Lollapalooza | 08.06-08.08 | Chicago

By: Cal Roach

Lollapalooza :: 08.06.10-08.08.10 :: Grant Park :: Chicago, IL

Official Lollapalooza 2010 Photo Gallery
Lollapalooza 2010 Video Clips
Lollapalooza 2010 Setlists

Perry Farrell
Perry Farrell and the organizers of Lollapalooza get a D+ this year. They stretched the grounds out by several blocks, presumably allowing them to sell lots more tickets, but since the masses still clog the same main stages it's a net loss for fans. Sound problems plagued the main stage on the north end for the entire weekend, sabotaging several otherwise great sets. The least impressive bunch of headliners possibly in the fest's history (with one huge exception) didn't bode well, either. But festivals are about shaking off logistical failures and immersing yourself in the music and collective spirit, and by these measures Lolla was an unqualified triumph.

Lollapalooza 2010 MVP: Mother Nature. Lolla's usually worth suffering through 90-degress-and-humid Chicago in August, but nobody dares to hope for low-to-mid-80s and breezy. Plus, there was the new Sony Bloggie Stage, a tree-lined refuge from the sun. The planners got something right, at least. Please reserve this stage next year for all the awesome bands that only I know about.

Yer Elders Could Learn Ya A Thing or Two: My fest began with 71-year-old Chicago native Mavis Staples, and she set the bar high for class and energy. Her crack, ramshackle soul band evoked the hungry anxiety of green youngsters, and her own gracious enthusiasm and resilient, deep, smoky voice rang true as she announced, "You ain't seen the last of me!" Hometown boy Jeff Tweedy joined the band for two songs he wrote for Staples' forthcoming album, You Are Not Alone (due September 14 and produced by Tweedy).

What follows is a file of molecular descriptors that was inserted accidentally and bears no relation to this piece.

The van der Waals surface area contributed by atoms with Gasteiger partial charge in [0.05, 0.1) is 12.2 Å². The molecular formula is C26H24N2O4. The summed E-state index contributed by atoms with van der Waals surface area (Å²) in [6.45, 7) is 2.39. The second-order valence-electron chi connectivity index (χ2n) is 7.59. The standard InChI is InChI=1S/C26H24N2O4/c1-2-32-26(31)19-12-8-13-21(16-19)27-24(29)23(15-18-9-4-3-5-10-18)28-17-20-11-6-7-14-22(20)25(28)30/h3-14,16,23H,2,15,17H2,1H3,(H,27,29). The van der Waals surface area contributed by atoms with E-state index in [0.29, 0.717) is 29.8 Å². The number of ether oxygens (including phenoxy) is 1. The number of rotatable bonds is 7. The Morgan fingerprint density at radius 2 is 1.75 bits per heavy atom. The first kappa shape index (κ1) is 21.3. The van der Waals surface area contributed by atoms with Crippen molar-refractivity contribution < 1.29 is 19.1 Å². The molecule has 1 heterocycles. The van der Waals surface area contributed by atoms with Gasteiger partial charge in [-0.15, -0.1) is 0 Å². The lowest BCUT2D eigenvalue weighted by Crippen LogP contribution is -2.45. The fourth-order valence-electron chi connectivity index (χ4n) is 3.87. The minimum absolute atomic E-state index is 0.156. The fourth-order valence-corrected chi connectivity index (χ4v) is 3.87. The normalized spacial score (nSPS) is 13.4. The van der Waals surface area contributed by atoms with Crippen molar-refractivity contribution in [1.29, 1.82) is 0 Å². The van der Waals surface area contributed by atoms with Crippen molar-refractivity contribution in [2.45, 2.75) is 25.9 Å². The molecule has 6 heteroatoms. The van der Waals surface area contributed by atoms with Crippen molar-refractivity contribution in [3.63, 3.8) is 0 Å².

Later in the day, Devo provided what would've been the most costume changes by an artist at any festival not also hosting Lady Gaga. It goes by a lot of different tags today, but New Wave killed every other 80s genre in sustained longevity, and here is a band sticking to a vintage sound and still coming off as futuristic. "It's 2010," Mark Mothersbaugh declared, "and we are here to fucking whip it…AGAIN!" They were so good. I find it hard to imagine that they could've been that much better in their heyday.

Then, for the penultimate set on Friday, there was Jimmy Cliff. I wanted to be there just to experience Cliff's godfatherly presence, but it was almost beyond words. Here is a man who has lost all pretension. He bleeds good will, and it's like having spiritual peace injected into the crowd. His 62-year-old voice is impossibly clear and bright and full, and his band reached levels of soulful abandon akin to P-Funk at its peak. A couple songs fell flat (particularly "Vietnam," which was retooled as "Afghanistan"), but Cliff is a sage with the power to expose the profundity in cliché, and the heights he and his band and the crowd hit during this set were as glorious as anything all weekend.

Lady Gaga
May or May Not Even Exist: Lady Gaga. Plenty of garish behavior: check. Gaga has a potty mouth: check. I don't even have a comment on whether her theatricality undermines or enhances her music, or if it's even worthwhile music at all. After just seeing something as pure and moving as Jimmy Cliff's set, Lady Gaga's performance was completely meaningless to me. I couldn't relate to a single thing she said or sang or did. But I was happy for all the people who danced and exorcised demons and whatever else they were all doing.